Tuesday, April 27, 2010


Autism and its effects on siblings, family members and the community
April 25, 2010 10:03 PM
By Pamela Gross Downing/Special to The Herald
"Tommy" walked down the aisle at his favorite store, Target.

He spotted what he was after, a small toy elephant. Tommy loves elephants. He turned to his parents and his sister "Jenny".

"Do you see the elephant, mom?" His sister groaned; she knew what was about to happen. Her brother not only loved to talk about elephants, he was fixated on them. He knew everything about them.

Tommy took a deep breath and said, "Did you know that there are two types of elephants, Jenny? There is the African elephant and there is the Indian elephant." Tommy continued with his one-sided conversation.

"The African elephant is almost hairless. Their ears are very big and look like fans. The African elephant has two little fingers on the tip of its trunk. They really aren’t fingers, though. They just look like them. Indian elephants only have one finger.

"Jenny," the boy said, "guess what?" He was getting more excited. "Jenny, Jenny, did you know that elephants are herbivores. That means …"

Tommy’s parents and his sister had always been very proud of him. He was a gifted child diagnosed with Aspergers Syndrome. His family understood that meant that Tommy was on the autism spectrum. He would have to face many of the same challenges that other children with autism spectrum disorders (ASD) had to go through.

Tommy’s constant fixation had become difficult for Jenny to deal with, especially since he was now 18 years old. As a sibling, Jenny was going through her own challenges of having a brother with ASD.

Having a brother or sister with autism face can create challenges within the family. Constant communication about the issues facing siblings of ASD children is extremely important. For example, 6-year-old "Jack" often would hit his sisters and brothers. The siblings were afraid to challenge Jack because they thought he couldn’t help himself.

If a behavior is unacceptable for the siblings, it is unacceptable for Jack, too. In Jack’s case, an individual behavior plan was set in place for him. The family learned to have open discussions on questions they had, not just about Jack but autism in general.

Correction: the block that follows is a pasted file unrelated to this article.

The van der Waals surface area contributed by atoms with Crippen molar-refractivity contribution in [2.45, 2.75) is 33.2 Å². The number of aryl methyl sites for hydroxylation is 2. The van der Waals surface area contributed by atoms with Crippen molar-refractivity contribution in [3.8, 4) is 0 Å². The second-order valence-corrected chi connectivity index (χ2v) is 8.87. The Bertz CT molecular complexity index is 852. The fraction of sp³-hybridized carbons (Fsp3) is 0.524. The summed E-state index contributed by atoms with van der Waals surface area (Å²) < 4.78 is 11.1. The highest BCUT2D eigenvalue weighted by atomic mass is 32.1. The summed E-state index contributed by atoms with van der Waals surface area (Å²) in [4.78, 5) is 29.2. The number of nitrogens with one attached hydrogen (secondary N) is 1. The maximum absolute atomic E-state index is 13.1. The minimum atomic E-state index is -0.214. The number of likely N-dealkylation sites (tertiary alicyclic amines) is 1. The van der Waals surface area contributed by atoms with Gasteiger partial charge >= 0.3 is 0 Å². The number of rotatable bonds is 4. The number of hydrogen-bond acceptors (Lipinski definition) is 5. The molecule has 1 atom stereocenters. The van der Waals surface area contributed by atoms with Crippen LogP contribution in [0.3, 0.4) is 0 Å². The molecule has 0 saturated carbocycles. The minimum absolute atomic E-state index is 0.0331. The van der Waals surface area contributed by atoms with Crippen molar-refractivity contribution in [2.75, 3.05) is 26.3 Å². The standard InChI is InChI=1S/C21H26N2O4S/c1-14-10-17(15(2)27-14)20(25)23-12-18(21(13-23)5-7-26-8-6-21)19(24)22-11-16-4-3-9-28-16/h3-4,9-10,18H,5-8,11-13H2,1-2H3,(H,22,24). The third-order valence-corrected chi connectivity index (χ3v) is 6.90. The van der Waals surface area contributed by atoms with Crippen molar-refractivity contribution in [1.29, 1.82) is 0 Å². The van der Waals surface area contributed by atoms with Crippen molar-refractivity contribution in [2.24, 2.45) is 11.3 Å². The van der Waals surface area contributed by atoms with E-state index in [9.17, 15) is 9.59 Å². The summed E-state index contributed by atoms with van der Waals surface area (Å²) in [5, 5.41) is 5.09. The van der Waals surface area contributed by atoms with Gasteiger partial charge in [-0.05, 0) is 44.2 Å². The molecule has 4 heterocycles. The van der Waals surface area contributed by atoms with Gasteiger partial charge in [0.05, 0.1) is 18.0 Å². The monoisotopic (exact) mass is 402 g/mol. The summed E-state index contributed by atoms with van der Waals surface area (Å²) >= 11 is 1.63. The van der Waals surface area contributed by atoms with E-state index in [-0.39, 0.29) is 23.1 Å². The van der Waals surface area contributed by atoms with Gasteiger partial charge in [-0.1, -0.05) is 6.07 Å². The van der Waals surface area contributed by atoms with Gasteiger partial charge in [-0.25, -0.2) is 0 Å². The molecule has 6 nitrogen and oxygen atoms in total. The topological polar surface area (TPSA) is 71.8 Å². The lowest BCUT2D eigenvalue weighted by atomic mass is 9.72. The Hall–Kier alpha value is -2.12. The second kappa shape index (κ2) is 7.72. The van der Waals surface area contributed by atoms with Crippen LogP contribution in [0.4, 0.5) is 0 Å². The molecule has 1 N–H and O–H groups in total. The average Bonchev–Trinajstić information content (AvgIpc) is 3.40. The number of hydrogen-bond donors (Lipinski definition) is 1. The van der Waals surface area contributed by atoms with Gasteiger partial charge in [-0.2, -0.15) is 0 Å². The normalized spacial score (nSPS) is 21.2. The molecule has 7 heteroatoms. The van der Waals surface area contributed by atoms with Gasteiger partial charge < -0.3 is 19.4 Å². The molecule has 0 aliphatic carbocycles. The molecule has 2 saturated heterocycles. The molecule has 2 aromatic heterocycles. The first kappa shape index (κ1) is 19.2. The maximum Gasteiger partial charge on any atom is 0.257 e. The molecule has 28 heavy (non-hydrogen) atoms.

When children are very young, begin talking with them about a brother or sister who has autism.

Ideally, a family will be open and discuss what to expect as the ASD child grows older. When friends come over to play, consider including them and their parents in discussions about autism. Never be afraid to talk to friends and families about what autism spectrum disorders are and their impact on your specific child and family.

Sadly, even today, it is not uncommon for parents of children with autism to sometimes have other family members, including medical professionals, blame them for the child’s diagnosis.

This misinformation only emphasizes the need to educate and explain what autism is to everyone in our community, beginning with those in our own home.

Playtime is an important time for siblings to be with their own friends. There will be times when it is appropriate for the child with autism to be included in playtimes, especially when the siblings are younger.

"Annie," just 5, is extremely close to her brother "Eli." When her friends come over, she has chosen to include her brother in their play. Her friends have learned to accept Eli into their activities. This has helped him learn how to interact more appropriately with his peers.

In Annie’s case, her parents and Eli’s teacher have worked with her to help Annie feel confident about her own abilities and her brother’s.

However, it also is important that brothers and sisters of special children have their own time, not only with friends, but with their parents as well. This may not always be easy or even possible. Yet, with assistance from friends and family, a special time for the siblings and their parents can be built into a weekly schedule.

Brothers and sisters also provide wonderful role models for language development and social peer growth. As the children grow older, a variety of different issues will occur.

Today, there are many websites, such as http://austimspeaks.org, to help siblings and families with questions on a variety of situations.

Pamela Gross Downing, a special education teacher, can be contacted at downpamg@aol.com.

1 comment:

Anonymous said...

Good article, I am dealing with a child that has two siblings with autism. It is tough on the child, that is for sure. We are going to a group for kids with siblings that have autism.

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